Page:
Coal stocks rally on Macquarie upgrades

Wed 28 Sep 22, 11:55am (AEST)
Feet on log
Source: Unsplash

Key Points

  • Macquarie’s second-half 2022 thermal coal price forecast is up 25%
  • Xcoal estimates the global coal supply gap at 96m tonnes
  • The broker raises target prices and EPS forecasts on four coal producers

While higher coal prices may well accelerate the move towards alternatives, the coal price renaissance is far from over with Macquarie upgrading its thermal coal outlook on the back of a “willingness to pay a premium to secure energy supply”.

Major increases to the broker’s thermal coal price outlook – with 38-114% upgrades over 2023 to 2027 – are based on both a market deficit and a desire by developed economies to put a foothold on supply.

With demand outpacing supply, Macquarie’s second-half 2022 thermal coal price forecast is up 25% to US$410 per tonne while the 2023 price forecast is US$367.50 per tonne.

What’s driving demand

To put the significance of these prices in context, it’s worth remembering that only six years ago, thermal coal sold for between US$60 to US$80 per tonne.

But while thermal coal prices have been spurred on by Russia’s invasion of Ukraine, it’s also important to note that thermal coal prices were already on an upward trajectory months before the invasion.

In short, Europe’s self-induced energy shortage led a resurgence back to coal power, with prices having soared to around US$200 per tonne, well before Russian boots set foot on Ukrainian soil.

Enter Russia

While the original drivers of thermal coal demand haven’t gone away, they have since been turbocharged by sanctions on Russian coal.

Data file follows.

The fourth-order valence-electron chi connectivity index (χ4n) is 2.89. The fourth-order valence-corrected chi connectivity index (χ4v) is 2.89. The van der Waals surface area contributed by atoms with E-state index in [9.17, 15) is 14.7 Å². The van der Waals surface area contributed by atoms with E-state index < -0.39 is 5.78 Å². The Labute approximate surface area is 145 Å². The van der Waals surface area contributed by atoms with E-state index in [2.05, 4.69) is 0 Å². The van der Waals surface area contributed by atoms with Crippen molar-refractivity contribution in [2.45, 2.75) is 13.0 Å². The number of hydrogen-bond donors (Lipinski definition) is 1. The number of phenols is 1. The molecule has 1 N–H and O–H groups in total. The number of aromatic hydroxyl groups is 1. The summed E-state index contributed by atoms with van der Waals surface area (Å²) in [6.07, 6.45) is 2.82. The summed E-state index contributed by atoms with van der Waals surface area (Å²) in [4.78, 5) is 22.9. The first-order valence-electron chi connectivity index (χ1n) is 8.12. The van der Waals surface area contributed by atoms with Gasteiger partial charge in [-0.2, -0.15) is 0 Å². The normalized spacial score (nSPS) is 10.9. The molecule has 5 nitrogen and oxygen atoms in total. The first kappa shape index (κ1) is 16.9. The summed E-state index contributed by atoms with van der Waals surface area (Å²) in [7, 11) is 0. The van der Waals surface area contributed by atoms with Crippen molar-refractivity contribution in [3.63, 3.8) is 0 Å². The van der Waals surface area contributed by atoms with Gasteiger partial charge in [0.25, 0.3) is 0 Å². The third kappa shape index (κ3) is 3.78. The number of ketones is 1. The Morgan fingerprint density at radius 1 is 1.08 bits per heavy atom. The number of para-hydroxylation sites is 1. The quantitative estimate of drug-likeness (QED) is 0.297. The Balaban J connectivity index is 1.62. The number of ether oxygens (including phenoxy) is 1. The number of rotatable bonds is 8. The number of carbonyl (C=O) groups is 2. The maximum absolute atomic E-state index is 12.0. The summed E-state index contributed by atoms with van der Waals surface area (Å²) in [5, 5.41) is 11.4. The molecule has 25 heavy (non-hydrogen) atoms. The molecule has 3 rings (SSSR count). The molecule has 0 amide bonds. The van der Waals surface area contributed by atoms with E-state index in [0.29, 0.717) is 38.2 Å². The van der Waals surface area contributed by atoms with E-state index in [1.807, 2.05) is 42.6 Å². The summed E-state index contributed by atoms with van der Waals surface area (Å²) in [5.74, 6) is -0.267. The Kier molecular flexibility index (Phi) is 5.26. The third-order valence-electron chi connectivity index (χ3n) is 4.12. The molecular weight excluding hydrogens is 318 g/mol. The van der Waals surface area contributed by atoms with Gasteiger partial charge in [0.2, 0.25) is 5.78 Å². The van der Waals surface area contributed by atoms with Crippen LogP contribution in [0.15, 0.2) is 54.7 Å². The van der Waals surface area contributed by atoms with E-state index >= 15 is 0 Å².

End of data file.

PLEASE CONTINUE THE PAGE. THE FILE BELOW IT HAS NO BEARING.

The net effect is that thermal coal, which is burned to produce power, became more valuable than met coal, which is used to make steel.

Based on Xcoal Energy and Resources’ numbers, the UK and Europe alone need to put their foot on 47m tonnes of coal which previously came from Russia. In total, Xcoal estimates the global coal supply gap at 96m tonnes.

These figures don’t take into account additional demand from China, where economic growth has stalled to its lowest point in decades, courtesy of covid lockdowns.

New EPS forecasts

While Macquarie has lifted its earnings per share (EPS) for some major miners, it’s also worth noting that these increases have more to do with price than production, with Australia’s coal production having peaked in 2016.

Due to a myriad of reasons, increased production – even in light of current demand - simply isn’t that easy with coal, and the capex argument for new and/or extended mine life is becoming increasingly difficult to justify.

Price targets up

BHP (ASX: BHP), Whitehaven Coal (ASX: WHC), Coronado Global Resources (ASX: CRN), and New Hope (ASX: NHC) were up 2.26%, 7.57%, 7.04% and 7.85% respectively at the open after Macquarie released price target and EPS upgrades:

BHP: Target price up 5% to $44.00, EPS forecasts up 4-6% for FY23 to FY26.

Whitehaven: Target price up 20% to $12.00, EPS forecasts up 28% in FY23 and by 100-200% for FY24-27.

Coronado: Target price up 3% to $3.60, EPS up 3-6% over 2023-27.

New Hope: Target price up 17% to $7.00, EPS up 34% and 163% in FY23 and FY24 and by more than 400% from FY25.

Coronado share price snapshot.


Written By

Mark Story


Mark is an investigative financial journalist and editor who started his career working for Marathon Oil in London. He has a degree in politics/economics and a diploma in journalism. Mark has worked on 70-plus newspapers and financial publications across Australia, NZ, the US, and Asia including: The Australian Financial Review, Money Magazine, Australian Property Investor and Finance Asia. Mark is passionate about improving the financial literacy of all Australians through the highest quality content. 

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